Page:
he would spoil everything, and he was as quiet as he knew how to be. This is not saying much, for he always had an itch to play with fire. It was really the desire to keep his hands off Wilmerding that led me to deal with our friend in my own manner. I remember that as we stood there together Montaut made several humorous attempts to treat him as a great conqueror, of which I think Wilmerding honestly failed to perceive the drift. It was Montaut's saying "You ought to bring them back—we miss them too much," that made me prepare to draw our amiable victim away.
"They're not my property," Wilmerding replied, accepting the allusion this time as to the four English ladies.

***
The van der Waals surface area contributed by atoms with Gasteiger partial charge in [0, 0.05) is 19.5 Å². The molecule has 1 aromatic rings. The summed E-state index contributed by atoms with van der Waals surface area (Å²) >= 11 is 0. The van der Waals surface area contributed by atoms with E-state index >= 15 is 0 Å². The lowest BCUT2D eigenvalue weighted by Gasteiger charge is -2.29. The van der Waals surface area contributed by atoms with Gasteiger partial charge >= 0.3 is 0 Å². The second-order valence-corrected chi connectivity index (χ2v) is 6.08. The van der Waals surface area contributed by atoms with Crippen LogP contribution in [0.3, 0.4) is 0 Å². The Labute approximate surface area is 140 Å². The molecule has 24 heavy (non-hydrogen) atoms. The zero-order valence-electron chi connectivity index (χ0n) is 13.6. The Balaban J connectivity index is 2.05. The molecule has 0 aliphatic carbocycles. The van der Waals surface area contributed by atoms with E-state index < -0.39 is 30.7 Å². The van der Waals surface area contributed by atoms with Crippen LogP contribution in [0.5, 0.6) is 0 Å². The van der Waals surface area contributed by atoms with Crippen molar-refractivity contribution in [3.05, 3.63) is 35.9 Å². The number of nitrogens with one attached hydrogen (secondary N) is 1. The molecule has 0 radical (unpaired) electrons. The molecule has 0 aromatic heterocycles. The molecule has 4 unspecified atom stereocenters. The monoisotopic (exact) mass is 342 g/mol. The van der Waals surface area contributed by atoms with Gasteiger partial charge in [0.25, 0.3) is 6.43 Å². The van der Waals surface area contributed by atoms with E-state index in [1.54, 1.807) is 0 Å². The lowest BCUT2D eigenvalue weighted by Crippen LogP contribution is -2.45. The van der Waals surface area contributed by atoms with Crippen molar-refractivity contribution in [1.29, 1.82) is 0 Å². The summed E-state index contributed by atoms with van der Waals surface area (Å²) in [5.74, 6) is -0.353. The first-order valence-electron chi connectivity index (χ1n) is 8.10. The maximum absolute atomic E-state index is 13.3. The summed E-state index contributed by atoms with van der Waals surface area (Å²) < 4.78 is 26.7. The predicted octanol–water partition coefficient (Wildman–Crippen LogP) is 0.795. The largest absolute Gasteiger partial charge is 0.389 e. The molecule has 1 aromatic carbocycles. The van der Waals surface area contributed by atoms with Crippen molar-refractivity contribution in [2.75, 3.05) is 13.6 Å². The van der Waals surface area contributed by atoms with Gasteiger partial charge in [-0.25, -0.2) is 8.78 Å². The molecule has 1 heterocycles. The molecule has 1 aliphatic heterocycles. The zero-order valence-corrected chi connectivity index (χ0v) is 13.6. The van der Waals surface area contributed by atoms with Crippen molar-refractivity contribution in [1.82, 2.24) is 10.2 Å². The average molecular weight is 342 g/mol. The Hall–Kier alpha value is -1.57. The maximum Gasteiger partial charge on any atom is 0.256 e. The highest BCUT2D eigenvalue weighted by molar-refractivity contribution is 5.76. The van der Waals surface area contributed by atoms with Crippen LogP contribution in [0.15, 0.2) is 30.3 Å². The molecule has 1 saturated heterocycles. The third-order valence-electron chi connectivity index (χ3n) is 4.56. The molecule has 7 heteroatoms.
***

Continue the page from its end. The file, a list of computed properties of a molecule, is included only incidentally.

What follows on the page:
"Ah, all of them, mon cher—I never supposed!" the Frenchman cried, with great merriment, as I broke up our colloquy. I laughed, too—the image he presented seemed comical then—and judged that we had better leave the church. I proposed we should take a turn on the Pincian, crossing the Tiber by the primitive ferry which in those days still plied at the marble steps of the Ripetta, just under the back- windows of the Borghese palace.
"Montaut was talking nonsense just then, but have they refused you?" I asked as we took our way along the rustic lane that used to wander behind the castle of St. Angelo, skirting the old grassy fortifications and coming down to the Tiber between market-gardens, vine yards and dusty little trellised suburban drinking-shops which had a withered bush over the gate.
"Have who refused me?"
"Ah, you keep it up too long!" I answered; and I was silent a little.
"What's the matter with you this afternoon?" he asked. "Why can't you leave the poor Goldies alone?"